As the wine flows, the room starts to buzz. In one corner Lorna Borenstein, president of online real estate service Move, plays Yahoo alumni geography ("Where are they now?") with Caterina Fake, who co-founded Flickr and sold it to Yahoo (YHOO, Fortune 500). Author Sharon Meers, a former managing director at Goldman Sachs, talks up her new book about dual-earner couples (there's a plug from Sandberg on the back cover). Near the piano, Stephanie Tilenius, who could be eBay's CEO someday, is quizzing VCs about their latest deals. "We all rely on each other for advice and help each other out," Tilenius says.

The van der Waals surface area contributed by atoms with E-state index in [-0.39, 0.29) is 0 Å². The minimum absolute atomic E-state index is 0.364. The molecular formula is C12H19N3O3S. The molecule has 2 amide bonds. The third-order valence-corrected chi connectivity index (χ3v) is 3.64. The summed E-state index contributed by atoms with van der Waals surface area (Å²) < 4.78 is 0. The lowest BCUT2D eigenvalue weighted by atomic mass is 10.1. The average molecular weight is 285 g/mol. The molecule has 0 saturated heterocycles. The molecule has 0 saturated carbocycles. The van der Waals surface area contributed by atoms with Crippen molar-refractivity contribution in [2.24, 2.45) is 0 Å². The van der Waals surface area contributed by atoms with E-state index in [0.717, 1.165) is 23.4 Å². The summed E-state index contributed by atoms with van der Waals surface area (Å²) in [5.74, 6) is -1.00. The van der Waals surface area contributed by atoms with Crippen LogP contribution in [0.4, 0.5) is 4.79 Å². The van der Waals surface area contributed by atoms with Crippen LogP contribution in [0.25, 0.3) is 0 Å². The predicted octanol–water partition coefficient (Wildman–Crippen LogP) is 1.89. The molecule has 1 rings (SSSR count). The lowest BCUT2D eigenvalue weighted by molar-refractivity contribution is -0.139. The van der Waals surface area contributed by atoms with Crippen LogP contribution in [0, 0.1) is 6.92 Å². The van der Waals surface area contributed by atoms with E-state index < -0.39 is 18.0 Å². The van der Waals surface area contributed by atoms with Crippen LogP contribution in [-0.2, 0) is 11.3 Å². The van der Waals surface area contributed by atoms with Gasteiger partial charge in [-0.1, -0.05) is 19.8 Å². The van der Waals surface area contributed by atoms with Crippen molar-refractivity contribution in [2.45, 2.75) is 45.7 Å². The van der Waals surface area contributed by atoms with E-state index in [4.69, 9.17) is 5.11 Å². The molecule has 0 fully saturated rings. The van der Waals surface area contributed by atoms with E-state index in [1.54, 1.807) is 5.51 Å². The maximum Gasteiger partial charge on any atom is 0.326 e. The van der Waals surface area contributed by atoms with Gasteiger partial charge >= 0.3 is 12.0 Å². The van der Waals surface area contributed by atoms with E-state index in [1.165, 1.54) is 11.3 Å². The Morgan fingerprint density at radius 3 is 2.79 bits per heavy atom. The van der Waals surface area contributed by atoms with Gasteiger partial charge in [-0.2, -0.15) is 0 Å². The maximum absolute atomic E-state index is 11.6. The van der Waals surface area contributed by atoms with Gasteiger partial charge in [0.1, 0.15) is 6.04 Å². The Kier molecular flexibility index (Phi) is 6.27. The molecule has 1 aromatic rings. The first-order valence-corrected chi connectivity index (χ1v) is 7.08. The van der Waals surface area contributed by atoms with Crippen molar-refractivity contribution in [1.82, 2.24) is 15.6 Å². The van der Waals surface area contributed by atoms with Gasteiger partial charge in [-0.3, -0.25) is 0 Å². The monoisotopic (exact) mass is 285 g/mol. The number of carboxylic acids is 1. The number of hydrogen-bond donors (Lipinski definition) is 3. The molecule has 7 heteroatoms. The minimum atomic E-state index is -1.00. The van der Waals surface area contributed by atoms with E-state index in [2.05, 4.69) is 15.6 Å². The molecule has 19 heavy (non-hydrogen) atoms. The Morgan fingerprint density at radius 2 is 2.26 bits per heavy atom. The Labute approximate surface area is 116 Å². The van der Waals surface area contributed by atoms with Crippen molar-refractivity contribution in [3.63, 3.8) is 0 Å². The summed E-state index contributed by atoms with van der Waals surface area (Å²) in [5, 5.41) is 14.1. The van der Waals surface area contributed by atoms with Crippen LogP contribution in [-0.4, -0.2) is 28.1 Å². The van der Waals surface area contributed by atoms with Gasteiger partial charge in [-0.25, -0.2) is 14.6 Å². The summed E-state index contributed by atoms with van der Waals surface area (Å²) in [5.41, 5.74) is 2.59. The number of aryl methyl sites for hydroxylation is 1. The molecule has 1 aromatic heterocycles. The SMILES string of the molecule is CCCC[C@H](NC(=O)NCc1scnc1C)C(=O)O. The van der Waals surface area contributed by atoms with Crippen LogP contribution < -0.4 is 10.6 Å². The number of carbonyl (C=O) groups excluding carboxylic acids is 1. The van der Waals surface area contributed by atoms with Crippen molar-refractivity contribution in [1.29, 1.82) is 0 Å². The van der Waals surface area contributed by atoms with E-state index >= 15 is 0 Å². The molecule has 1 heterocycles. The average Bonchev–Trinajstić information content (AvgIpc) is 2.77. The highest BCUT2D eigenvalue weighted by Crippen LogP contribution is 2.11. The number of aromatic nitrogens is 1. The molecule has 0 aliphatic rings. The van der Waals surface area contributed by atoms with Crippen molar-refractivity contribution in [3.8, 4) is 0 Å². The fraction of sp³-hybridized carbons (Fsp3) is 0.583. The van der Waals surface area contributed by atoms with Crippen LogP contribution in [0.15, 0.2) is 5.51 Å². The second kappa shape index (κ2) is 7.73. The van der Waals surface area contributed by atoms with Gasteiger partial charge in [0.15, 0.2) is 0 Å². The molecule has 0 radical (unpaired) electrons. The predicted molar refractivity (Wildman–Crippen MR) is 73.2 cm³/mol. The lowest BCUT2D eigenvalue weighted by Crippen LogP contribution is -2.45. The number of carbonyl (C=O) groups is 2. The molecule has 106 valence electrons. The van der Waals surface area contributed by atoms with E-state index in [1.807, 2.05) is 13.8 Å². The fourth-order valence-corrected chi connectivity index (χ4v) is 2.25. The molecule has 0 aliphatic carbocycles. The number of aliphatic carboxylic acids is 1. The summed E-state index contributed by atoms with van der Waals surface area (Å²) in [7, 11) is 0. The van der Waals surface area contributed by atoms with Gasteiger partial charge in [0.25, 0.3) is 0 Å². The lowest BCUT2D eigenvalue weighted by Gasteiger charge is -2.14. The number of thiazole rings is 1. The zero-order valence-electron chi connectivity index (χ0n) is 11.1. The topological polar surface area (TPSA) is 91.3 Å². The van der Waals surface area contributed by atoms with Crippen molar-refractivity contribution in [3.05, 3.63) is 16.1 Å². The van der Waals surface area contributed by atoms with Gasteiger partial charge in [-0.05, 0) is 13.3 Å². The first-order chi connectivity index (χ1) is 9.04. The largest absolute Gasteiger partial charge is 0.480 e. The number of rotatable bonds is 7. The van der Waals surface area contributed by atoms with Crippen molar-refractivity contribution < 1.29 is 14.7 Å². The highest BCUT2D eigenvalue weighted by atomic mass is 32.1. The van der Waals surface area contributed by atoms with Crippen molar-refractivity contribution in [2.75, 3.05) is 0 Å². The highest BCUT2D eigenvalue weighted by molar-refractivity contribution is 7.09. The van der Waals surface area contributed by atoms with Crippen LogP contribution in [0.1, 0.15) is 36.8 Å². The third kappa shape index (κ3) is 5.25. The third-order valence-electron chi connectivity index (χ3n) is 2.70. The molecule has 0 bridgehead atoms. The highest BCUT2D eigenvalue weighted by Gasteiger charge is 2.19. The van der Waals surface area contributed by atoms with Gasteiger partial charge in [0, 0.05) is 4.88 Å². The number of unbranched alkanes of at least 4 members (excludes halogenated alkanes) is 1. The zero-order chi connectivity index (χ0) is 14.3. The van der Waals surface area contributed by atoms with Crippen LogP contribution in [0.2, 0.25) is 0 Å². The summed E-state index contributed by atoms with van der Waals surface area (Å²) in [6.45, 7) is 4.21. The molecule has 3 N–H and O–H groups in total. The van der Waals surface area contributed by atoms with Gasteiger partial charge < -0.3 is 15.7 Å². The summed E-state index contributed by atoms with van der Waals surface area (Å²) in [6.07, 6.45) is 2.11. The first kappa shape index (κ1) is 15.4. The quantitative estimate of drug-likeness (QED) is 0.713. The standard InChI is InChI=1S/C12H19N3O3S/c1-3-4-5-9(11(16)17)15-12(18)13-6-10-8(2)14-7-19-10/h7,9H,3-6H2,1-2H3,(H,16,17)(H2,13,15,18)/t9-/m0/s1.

These are the New Valley Girls. They are super-smart. Super-connected. And way too serious about their jobs and careers to endorse, much less embrace, that title. But the fact is, these women are vastly different from their predecessors who broke Silicon Valley's glass ceiling in the 1980s and '90s. Former CEOs Carly Fiorina of Hewlett-Packard and Meg Whitman of eBay hardly knew each other. "With us, it was heads down," says Whitman. She and Fiorina, who topped Fortune's Most Powerful Women list throughout the first eight years of its 11-year existence, didn't socialize with each other or much with other Valley stars. (Even now, as Whitman and Fiorina work to elect John McCain President, they know each other only "kinda sorta," Whitman says.)"